This week’s chat will be hosted by Rebecca Crouch (@RebeccaCrouch), who invites us to consider the impact of narratives on our practice:
During a time when our engagement in meaningful activities has been disrupted, many have turned to reading, a daily activity which can be facilitated by our bookshelves, our phones (as newsfeeds, ebooks or audiobooks) or via online stores.
What this activity offers us, will vary according to reader preferences and their choice of genre. Fiction or non-fiction, romance or horror, auto-biographical or self-help, the possibilities are endless. Publishers have even reported sales boom in novels about fictional epidemics (Flood 2020).
Narratives are the bedrock of a good story. They are also prominent in the headlines of the news we consume, political speeches we listen to and are an essential part of our daily practice as occupational therapists.
In occupational therapy, being able to elicit personal stories can help practitioner’s understand an individual’s point of view and personal experiences, to identify needs and preferences, and to better understand the individual as an occupational being (Mattingly and Lawlor, 2009). In occupational therapy literature, establishing narratives through assessment has been found to support practitioners to build rapport and support clients in collaborative goal setting (Apte et al, 2005), in clinical reasoning (Mattingly 1991) and is a commonly used approach in our research (Moore, 2017).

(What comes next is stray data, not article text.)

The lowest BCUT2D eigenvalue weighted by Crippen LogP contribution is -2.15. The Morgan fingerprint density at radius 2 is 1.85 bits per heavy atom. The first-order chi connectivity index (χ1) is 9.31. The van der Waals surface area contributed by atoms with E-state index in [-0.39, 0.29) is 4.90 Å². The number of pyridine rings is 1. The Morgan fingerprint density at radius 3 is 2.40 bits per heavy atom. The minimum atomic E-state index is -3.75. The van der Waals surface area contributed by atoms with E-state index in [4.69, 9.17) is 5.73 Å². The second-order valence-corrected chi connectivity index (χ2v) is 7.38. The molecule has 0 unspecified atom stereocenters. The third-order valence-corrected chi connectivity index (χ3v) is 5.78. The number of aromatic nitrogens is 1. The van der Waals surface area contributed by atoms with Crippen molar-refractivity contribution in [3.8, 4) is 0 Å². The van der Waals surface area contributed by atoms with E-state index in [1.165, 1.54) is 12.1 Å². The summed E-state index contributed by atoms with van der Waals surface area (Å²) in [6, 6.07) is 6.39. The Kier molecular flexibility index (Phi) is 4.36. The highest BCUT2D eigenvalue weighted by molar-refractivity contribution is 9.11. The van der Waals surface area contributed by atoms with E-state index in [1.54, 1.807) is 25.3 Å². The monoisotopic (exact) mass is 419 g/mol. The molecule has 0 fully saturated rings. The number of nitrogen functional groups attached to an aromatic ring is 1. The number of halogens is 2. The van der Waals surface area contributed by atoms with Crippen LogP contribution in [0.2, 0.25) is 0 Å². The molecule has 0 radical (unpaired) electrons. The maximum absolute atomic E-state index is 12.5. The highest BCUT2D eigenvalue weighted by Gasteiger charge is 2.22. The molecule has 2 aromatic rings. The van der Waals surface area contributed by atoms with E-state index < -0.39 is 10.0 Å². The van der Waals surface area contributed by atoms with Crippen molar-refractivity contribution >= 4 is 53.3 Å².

For this OTalk, I would like to invite participants to think about the important role narrative has both their practice and in the content they consume, and in particular, books.
- What is your understanding narrative and the role in plays in occupational therapy?
- How important are narratives in your practice? And how do you illicit these?
- As an occupational being, would you personally describe reading as a meaningful occupation?
- What we can learn from narratives in the books we read and can this inform our practice?
- If you had to recommend a book/s to read to the other people in today’s OTalk, what would it be and why?
Ashwini Apte, Gary Kielhofner, Amy Paul-Ward & Brent Braveman (2005) Therapists’ and Clients’ Perceptions of the Occupational Performance History Interview, Occupational Therapy In Health Care, 19:1-2, 173-192, DOI: 10.1080/J003v19n01_13
Flood A (2020) Publishers report sales boom in novels about fictional epidemics, The Guardian, Thu 5 Mar 2020
Mattingly C (1991) The Narrative Nature of Clinical Reasoning, American Journal of Occupational Therapy, November 1991, Vol. 45, 998-1005. https://doi.org/10.5014/ajot.45.11.998
Temple Moore (2017) Strengths-based narrative storytelling as therapeutic intervention for refugees in Greece, World Federation of Occupational Therapists Bulletin, 73:1, 45-51, DOI: 10.1080/14473828.2017.1298557